Book Review: Campfire Tales from Hell

Campfire Tales from Hell is subtitled “Musings on martial arts, survival, bouncing, and other thug stuff” and that’s not a bad description of the book.

Edited by Rory Miller, the book features essays from well-known self-defense/martial arts folks like Marc “Animal” MacYoung, Wim Demeere, Alain Burrese, and a host of less-well-known voices. I bought this book on my Kindle, though I see there’s a paperback version available as well.

Read on to find out more about the book, and what I thought about it.

The book is divided into six sections, broadly titled “Technical”, “Training”, “War Stories”, “Places You Don’t Want to Go”, “Advice” and “Philosophy”. The topics covered encompass a lot of ground – everything from how to talk to cops and what to expect after traumatic events to escaping from cults and safeguarding your safety in a psych ward.

As is true of many anthologies, the writing is elegant in places and less so in others, but if you’re interested in self-defense, personal safety and so forth, odds are you’ll find much to like in this book. Overall, the tone of the book read like sitting around a campfire with a bunch of people who have Been There, Done That in the real world, and listening to their stories. Not everything in every chapter may totally relate to you, but if you’re like me, you’ll find it all engaging and interesting.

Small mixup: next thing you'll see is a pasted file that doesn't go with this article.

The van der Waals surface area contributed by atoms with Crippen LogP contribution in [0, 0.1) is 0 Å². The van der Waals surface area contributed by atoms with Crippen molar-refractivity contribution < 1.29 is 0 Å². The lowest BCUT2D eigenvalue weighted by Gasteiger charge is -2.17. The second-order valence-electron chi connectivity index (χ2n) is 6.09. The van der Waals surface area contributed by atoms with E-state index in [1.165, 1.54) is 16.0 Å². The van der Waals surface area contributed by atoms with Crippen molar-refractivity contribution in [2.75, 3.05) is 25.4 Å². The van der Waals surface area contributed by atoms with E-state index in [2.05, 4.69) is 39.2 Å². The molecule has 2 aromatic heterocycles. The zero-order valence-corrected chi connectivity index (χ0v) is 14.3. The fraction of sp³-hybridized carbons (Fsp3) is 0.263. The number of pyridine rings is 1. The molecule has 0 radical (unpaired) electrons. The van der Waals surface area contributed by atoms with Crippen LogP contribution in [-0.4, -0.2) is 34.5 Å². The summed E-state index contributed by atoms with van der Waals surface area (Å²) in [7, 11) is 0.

One of the most worthwhile sections of the book for me was Rory Miller’s final essay, titled “Where the Journey Ends”. There’s tons of good stuff mixed in with Rory’s essay about his life and the lesson’s he’s learned, but there’s one part that resonated so strongly with me I wanted to share it here. Rory talks about how, in his view, much of the suffering in the world comes not from the things we experience so much as from the discordance between how things are and how we expect them to be, and he writes:

We are programmed, it seems, to think that our lives are hard, and they are, but only compared to an ideal that never really existed. Things, stuff, money, don’t mitigate suffering, they just focus your imagination on different things to suffer about.

I’m not trying to talk out of both sides of my mouth here. There is real pain. Tasers hurt. Old bone breaks and medically-installed hardware hurts in your joints when things are cold and humid. You will lose friends that you love. But most of the suffering comes from elsewhere, from an expectation that joints aren’t supposed to hurt or that friends are eternal. That is the difference between grieving and wallowing. Both are about you, but one is honestly about what you lost and the other is about what you thought you had a right to.

Accepting this truth and a few others allows you to live…more? Harder? Better? It allows you to love harder because you are busy loving instead of whining that things aren’t perfect and love is ‘supposed to be perfect’. It allows you to play and learn, to get better every day instead of wasting time and emotion trying to figure out how good you are or if you are ‘good enough’.

So, would I recommend  Campfire Tales from Hell to my readers? Absolutely. Check it out, and let me know what you think in the comments.

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